When Hoshanah Rabbah comes they take willows, and make seven circuits around the synagogue, while the Hazzan of the synagogue stands like an angel of G-d, holding a Torah scroll in his arms as the people march around him as around the altar. For thus our Rabbis taught: every day it was customary to circle the altar reciting, “Please, O Lord, deliver us; please, O Lord, bring success,” and on the seventh day they would march around seven times, as King David said explicitly, as it is written, “I wash my hands in innocence, and walk around Your altar” (Ps. 26:6). Immediately the ministering angels rejoice and proclaim, “the people of Israel are victorious.” (Midrash Tehillim, Buber ed., 17.5)

[..]Thus, the entire period between Rosh ha-Shanah and the last day of Sukkot is a period during which one can still affect the verdict on rain for the better. According to a tradition ascribed to Rabbenu Tam, those who insist on reading the haftarah of Shuvah Yisrael on the Sabbath between Rosh ha-Shanah and Yom Kippur are making a mistake, since this haftarah was set for the Sabbath before Sukkot. The reason is that “Shuvah (Hosea 14:2-10) is directed towards praying for rain, since we conclude [the haftara] with a passage from Joel [the reading, Joel 2:15-27, sounds like an assemblage for prayers for rain and includes the verse "For He has given you the early rain in kindness"] and on Sukkot judgment is passed for the rain, and they are proclaimed before the judges[mentioned in Joel 2:16]” (Mahzor Vitri, p. 224).

In conclusion, even though we are especially enjoined to rejoice during the festival of Sukkot, we must not forget that we are in the process of being judged concerning the rain.

I pray that each one of us has indeed emerged victorious, may this year be one blessed with everything each of us truly needs. May it be a year of health, prosperity, and happiness; may it be a year with no tears, except for tears of joy. May this be the year when peace breaks out triumphant both on a global as well as on each individual’s level!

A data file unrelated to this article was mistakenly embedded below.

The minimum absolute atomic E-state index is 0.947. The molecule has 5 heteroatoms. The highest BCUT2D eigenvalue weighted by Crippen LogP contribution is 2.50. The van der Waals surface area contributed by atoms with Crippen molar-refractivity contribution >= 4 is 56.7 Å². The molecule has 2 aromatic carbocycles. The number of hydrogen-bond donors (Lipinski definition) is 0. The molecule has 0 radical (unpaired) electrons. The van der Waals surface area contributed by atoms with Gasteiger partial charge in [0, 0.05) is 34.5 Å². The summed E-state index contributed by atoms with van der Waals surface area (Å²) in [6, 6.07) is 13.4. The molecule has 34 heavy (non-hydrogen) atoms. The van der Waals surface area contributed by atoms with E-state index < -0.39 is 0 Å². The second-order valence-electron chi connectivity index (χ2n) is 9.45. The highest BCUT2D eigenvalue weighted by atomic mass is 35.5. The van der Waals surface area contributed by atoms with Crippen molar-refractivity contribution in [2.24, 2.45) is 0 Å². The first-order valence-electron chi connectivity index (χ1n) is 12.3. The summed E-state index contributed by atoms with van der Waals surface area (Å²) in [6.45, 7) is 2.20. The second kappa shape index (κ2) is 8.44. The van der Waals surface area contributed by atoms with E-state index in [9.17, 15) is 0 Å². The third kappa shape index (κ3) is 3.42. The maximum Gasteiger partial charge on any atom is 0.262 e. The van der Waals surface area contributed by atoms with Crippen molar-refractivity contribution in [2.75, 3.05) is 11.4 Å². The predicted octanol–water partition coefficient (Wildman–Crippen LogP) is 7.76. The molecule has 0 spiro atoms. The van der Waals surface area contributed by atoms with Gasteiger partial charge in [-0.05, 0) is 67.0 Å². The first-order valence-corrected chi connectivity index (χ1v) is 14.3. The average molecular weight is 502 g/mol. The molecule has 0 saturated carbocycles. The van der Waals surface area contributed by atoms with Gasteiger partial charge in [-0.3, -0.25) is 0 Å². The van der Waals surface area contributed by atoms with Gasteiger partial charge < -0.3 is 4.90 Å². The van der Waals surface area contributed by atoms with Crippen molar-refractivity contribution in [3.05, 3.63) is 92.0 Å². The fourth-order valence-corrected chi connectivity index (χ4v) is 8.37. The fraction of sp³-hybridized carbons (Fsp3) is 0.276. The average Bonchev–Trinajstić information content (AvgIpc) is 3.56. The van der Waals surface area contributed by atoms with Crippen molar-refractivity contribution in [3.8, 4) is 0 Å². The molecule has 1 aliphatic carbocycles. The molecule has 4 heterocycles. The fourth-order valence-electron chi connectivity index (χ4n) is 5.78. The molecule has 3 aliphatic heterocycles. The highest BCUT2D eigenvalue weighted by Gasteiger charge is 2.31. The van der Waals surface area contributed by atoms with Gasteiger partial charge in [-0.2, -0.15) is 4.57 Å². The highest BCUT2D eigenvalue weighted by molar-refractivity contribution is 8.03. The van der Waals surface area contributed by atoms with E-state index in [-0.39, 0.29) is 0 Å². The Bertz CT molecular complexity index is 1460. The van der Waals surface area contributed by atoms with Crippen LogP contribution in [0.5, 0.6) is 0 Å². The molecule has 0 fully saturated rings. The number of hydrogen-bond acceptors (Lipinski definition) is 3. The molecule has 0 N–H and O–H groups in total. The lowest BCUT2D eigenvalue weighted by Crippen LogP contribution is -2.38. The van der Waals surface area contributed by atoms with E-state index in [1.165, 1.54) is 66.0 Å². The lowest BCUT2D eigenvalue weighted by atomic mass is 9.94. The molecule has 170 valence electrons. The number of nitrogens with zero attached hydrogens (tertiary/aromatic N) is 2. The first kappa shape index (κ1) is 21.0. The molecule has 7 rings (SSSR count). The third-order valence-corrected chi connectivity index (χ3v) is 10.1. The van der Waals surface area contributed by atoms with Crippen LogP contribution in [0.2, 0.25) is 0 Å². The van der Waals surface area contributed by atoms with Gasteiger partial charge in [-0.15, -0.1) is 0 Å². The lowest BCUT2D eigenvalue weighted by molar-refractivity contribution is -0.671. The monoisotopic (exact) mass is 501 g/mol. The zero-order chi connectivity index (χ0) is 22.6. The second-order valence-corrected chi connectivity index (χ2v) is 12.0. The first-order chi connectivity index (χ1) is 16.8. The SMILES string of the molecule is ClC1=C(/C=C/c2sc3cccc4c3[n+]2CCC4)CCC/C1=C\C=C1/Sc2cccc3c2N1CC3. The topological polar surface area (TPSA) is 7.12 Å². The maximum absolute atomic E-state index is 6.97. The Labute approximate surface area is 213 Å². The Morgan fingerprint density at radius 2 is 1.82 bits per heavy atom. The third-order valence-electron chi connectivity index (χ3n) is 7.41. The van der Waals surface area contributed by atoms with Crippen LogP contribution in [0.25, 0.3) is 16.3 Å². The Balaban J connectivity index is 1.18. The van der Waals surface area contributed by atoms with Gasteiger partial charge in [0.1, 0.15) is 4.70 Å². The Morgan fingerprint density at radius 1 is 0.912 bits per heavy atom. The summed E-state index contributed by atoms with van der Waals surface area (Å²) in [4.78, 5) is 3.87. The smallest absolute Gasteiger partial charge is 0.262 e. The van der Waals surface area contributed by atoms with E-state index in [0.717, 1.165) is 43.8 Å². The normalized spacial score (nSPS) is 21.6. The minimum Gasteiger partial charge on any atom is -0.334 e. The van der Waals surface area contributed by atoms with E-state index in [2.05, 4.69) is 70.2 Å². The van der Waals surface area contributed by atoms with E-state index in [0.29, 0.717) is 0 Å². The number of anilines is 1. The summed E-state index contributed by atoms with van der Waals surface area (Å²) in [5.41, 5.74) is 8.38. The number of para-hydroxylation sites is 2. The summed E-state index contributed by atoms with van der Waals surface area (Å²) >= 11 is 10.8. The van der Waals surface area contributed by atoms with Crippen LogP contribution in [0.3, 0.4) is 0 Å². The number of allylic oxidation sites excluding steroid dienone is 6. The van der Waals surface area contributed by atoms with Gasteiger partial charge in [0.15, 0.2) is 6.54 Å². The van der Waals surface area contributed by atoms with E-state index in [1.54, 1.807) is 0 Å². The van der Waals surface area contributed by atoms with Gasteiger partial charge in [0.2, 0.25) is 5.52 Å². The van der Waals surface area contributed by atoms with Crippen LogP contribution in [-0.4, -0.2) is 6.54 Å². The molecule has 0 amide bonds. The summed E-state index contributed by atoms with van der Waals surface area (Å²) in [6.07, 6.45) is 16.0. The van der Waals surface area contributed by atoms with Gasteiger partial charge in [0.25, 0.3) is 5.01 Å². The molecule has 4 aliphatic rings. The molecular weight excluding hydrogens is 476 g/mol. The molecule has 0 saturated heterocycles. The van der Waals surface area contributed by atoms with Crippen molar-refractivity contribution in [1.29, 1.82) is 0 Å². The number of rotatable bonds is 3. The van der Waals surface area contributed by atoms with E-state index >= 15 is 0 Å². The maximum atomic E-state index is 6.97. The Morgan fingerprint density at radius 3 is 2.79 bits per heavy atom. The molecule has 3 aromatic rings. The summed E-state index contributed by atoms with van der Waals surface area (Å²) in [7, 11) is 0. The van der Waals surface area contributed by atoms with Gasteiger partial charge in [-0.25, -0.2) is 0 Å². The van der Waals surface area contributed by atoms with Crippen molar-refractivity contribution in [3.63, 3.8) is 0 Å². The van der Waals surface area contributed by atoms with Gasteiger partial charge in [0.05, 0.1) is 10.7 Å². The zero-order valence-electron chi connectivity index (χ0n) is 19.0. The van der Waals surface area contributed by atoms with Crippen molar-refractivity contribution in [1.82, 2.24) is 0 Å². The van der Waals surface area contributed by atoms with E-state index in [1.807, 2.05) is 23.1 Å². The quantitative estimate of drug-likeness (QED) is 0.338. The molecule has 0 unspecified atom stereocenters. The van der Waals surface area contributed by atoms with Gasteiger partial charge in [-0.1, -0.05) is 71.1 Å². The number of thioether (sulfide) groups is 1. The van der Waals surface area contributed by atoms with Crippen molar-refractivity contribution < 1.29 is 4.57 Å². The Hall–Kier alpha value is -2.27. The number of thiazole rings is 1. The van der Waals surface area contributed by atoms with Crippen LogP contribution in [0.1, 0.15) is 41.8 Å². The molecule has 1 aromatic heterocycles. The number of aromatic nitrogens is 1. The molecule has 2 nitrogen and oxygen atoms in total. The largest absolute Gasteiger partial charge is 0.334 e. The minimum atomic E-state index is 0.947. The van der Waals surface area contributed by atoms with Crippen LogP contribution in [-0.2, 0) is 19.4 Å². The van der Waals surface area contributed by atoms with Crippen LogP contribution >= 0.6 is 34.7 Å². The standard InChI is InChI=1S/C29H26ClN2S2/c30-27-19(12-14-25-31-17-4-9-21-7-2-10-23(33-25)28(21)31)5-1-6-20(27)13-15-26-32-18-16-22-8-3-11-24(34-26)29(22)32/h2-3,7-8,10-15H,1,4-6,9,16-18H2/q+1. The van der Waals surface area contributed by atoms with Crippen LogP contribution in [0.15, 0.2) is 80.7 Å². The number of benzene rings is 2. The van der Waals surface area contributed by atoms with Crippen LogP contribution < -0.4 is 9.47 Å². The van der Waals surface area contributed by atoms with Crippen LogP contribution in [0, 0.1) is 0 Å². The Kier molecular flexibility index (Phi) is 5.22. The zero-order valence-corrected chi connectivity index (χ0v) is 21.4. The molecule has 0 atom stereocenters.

CS




Enter your email address to subscribe to this blog and receive notifications of new posts by email.

Join 7,608 other followers

Calendar of Posts

April 2014
S M T W T F S
« Mar    
 12345
6789101112
13141516171819
20212223242526
27282930  

Archives

Visit our friends at the Kosher Wine Society

Noach: Stranded and Branded

Buy the book…

Category Cloud

18 Restaurant baking baking recipe baking recipes BlogTalkRadio cheese Chef David Kolotkin Chef Jeff Nathan Chef Lévana Chef Lévana Kirschenbaum chicken chicken recipes cookbook authors cookbooks dairy cuisine dairy recipes Esti Berkowitz fine dining fine kosher dining fine kosher dining in Manhattan fine kosher restaurants fine restaurants fish fish recipes Geila Hocherman Gotham Wines & Liquors Internet Radio Irving Schild Jack's Gourmet Jewish history kosher kosher baking kosher baking recipe kosher baking recipes kosher beef kosher beef recipes kosher cheese kosher chefs kosher chicken dishes kosher chicken recipes kosher cookbook authors kosher cookbooks kosher cookery Kosher cooking kosher cooking classes kosher cooking demos kosher cuisine kosher dairy kosher dairy cuisine kosher dairy recipes kosher desserts kosher dining kosher dining in Brooklyn kosher dining in Manhattan kosher dining in NY kosher fine dining kosher fine wines kosher fish kosher fish recipes Kosher food kosher Israeli wine kosher Italian cuisine kosher meat dishes kosher meat recipes kosher meat restaurants kosher meat restaurants in Manhattan kosher Mediterranean cuisine kosher parve recipes kosher poultry dishes kosher poultry recipes kosher recipes kosher restaurant review Kosher restaurants kosher restaurants in Brooklyn kosher restaurants in Manhattan kosher restaurants in New York City kosher restaurants in NY Kosher Revolution Kosher Scene kosher soup recipes kosher wine kosher wines Lévana Lévana Kirschenbaum meat recipes parve recipes Passover Pomegranate Supermarket poultry poultry recipes Prime Grill Royal Wine Corporation Shavuos Shavuos recipes Susie Fishbein The Kosher Scene The Kosher Scene Radio Show Uncategorized Wine

BlogTopSites


<a href="//www.blogtopsites.com/food-drink/" title="Food & Drink Blogs" target="_blank"><img style="border:none" src="//www.blogtopsites.com/v_158881.gif" alt="Food & Drink Blogs" />
<a target="_blank" href="//www.blogtopsites.com" style="font-size:10px;">blog sites


Follow

Get every new post delivered to your Inbox.

Join 7,608 other followers

%d bloggers like this: